It took shape in the form of those potatoes, which had not been abandoned after all, but cooked just to the firm side of al dente. They were destined for a kind of potato salad—not Pastor Inqvist’s potato salad, but rather the potato salad of a Minnesota chef born in the Yucatán. The potatoes were drained and set in the smoker, before they were halved and tossed with mole sauce, chili oil, lime vinaigrette, some of the dark chopped radish tops, and plenty of coarse salt. They were a bracing reminder of potatoes’ origins not as mild survival food for northern Europeans, but as an Incan staple just south of the equator. My test bite was maybe the most intense, complex, and completely satisfying mouthful of potato I have ever experienced.
And those were the side dishes.
The star of the show were the tacos, which had begun two nights ago as a half-dozen pork shoulders, rubbed in kosher salt, black pepper, and cayenne, and smoked for nine-and-a-half hours at 217 degrees. The shoulders were coated in black char, and fell off the bone into threaded, glistening slices that steamed on the cutting board before getting chopped up with cleavers. The sauces included a smoked tomato salsa, a salsa verde, and a puya sauce—made from puya peppers and tomatoes—the color of a peeled carrot.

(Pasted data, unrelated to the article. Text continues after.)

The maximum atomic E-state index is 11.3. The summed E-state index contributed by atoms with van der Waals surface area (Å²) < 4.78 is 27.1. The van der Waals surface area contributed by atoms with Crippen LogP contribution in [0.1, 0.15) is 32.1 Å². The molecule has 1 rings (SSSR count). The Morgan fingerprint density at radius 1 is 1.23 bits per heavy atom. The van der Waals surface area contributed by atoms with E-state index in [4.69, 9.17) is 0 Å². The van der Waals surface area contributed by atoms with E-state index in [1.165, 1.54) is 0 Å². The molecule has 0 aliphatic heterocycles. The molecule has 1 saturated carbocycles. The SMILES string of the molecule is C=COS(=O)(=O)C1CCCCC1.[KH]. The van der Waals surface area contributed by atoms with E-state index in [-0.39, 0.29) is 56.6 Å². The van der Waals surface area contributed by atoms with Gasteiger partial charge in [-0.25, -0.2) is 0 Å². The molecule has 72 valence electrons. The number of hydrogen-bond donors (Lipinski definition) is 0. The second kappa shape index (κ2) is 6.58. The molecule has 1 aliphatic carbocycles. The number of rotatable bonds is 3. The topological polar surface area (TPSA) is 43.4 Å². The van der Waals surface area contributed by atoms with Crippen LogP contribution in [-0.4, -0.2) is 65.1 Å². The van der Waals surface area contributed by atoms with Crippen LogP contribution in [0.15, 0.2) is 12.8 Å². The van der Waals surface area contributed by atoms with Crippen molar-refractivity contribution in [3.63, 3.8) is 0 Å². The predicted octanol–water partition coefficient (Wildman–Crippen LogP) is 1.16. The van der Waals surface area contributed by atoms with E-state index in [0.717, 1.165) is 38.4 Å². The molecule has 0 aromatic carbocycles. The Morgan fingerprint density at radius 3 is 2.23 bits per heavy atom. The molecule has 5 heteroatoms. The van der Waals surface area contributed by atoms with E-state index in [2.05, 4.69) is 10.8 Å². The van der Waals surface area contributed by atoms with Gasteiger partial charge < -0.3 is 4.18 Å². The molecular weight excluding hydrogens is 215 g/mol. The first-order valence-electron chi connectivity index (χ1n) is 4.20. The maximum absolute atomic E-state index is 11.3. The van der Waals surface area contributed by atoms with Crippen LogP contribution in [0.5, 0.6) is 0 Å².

A few hungry guests had begun to congregate on the street, when, at precisely 1:45pm, Chef Guzman announced that we were ready, and quietly, without ceremony, turned his volunteer army of cooks into servers. We began carrying jars of puya sauce and bowls of escabeche salad and trays of paper serving boats and plastic forks down the stairs, to be served from the tailgate of a pickup truck on a hot Minneapolis sidewalk. We hailed from Minneapolis and St. Paul, from Shoreview and Bloomington and Wausau, Wisconsin. We hailed more distantly from Germany and France and Norway. And Romania and China and the Yucatán.
We were an American crew on a summer day, bringing food to a barbecue.
Down on the sidewalk, next to the smoker, chef Guzman kept working, heating tortillas and chopping pork. Wiping his face with his street fashionable bandanna. A quiet and mostly still presence amid a swirl of people he had made loudly happy.